Top answers from doctors based on your search:
Disclaimer

trivial aortic regurgitation

A 38-year-old female asked:
Dr. Volkan Tuzcu
30 years experience Pediatric Cardiology
Aortic : No that should not cause any symptoms

90,000 U.S. doctors in 147 specialties are here to answer your questions or offer you advice, prescriptions, and more. Get help now:

Ask doctors free
Personalized answers
Free
Talk to a doctor
Unlimited visits
$10/month
A 34-year-old female asked:
Dr. Ira Friedlander
41 years experience Cardiac Electrophysiology
There is no good: way to predict the progression of your MVP. The fact that you also may have aortic valve involvement would suggest on clinical grounds that you might ... Read More
A 45-year-old member asked:
Dr. Martin Raff
55 years experience Infectious Disease
Might be: Depending upon the cause of the aortic regurgitation (and there are many), the presence of a bicuspid aortic valve, as an example, may be hereditary.
A 38-year-old member asked:
Dr. Martin Raff
55 years experience Infectious Disease
Generally yes.: This is usually a condition which will become worse over time.
2
2 thanks
A 53-year-old member asked:
Dr. Gerald Neuberg
37 years experience Cardiology
Slowly unless..: Depending on the cause, it may progress quite slowly unless there is further unjury to the valve from inflammation, infection, or uncontrolled hyperte ... Read More
A 43-year-old member asked:
Dr. Mario Matos-Cruz
38 years experience Thoracic Surgery
Many: Acute valvular bacterial or fungal endocarditis, trauma, acute aortic dissection, sinus of valsalva aneurysm, acute deceleration compressive aortic va ... Read More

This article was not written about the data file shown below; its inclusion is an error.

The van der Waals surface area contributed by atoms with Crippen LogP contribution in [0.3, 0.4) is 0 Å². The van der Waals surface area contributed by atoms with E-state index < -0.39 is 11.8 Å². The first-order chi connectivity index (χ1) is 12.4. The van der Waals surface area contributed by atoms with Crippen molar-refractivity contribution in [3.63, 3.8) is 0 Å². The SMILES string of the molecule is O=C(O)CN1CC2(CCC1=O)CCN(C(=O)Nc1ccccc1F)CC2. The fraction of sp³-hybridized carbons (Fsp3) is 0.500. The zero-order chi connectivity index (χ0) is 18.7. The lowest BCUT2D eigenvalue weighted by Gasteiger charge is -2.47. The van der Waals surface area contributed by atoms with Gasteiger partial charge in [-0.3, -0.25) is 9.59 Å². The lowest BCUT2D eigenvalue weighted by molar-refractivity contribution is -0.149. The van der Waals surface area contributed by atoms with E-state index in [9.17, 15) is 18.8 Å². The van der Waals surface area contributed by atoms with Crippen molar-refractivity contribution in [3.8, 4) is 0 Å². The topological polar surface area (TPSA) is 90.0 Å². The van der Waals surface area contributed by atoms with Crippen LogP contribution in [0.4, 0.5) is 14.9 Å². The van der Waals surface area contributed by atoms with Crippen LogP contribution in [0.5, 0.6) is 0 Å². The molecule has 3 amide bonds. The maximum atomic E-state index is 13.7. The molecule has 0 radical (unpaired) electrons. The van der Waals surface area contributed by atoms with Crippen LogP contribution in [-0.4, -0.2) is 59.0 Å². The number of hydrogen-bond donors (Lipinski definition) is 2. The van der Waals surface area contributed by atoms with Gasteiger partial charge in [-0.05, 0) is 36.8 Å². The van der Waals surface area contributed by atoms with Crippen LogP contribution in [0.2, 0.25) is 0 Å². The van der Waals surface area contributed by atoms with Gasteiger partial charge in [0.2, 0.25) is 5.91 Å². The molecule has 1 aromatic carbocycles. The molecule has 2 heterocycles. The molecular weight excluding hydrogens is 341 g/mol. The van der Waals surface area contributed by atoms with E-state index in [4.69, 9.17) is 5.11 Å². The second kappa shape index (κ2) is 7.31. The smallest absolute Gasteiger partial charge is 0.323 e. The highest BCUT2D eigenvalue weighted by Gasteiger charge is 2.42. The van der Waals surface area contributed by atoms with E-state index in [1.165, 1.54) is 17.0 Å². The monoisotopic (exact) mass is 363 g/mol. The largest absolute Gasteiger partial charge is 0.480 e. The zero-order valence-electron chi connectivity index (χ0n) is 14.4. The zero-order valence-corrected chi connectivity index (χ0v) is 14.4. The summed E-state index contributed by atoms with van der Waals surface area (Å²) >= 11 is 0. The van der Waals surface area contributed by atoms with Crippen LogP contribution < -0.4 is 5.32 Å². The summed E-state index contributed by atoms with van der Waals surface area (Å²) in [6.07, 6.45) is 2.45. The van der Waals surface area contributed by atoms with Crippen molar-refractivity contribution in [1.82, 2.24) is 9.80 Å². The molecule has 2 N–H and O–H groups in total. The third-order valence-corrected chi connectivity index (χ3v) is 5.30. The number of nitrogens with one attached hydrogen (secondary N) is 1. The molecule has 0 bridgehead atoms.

A 46-year-old member asked:
Dr. John Weeks
44 years experience Family Medicine
Leaky valve: Aortic regurgitation describes blood flowing backwards through the aortic valve of the heart because the valve doesn't close completely. This can be d ... Read More
A 40-year-old member asked:
Dr. Bennett Werner
43 years experience Cardiology
Long course: If the ar is acute (eg due to infection or trauma), the problem is urgent. Otherwise, there is a period of many decades in which it should be monitore ... Read More
1
1 thank
A 49-year-old member asked:
Dr. Martin Raff
55 years experience Infectious Disease
Leakage: The aortic valve, when closed, prevents blood from rushing back into the left ventricle from which it has just been expelled by contraction of that ch ... Read More
A 47-year-old member asked:
Dr. Ray Tidman
37 years experience Family Medicine
No: But , severe aortic regurgitation can lead to heart failure and inability to exercise.

90,000 U.S. doctors in 147 specialties are here to answer your questions or offer you advice, prescriptions, and more. Get help now:

Ask doctors free
Personalized answers
Free
Talk to a doctor
Unlimited visits
$10/month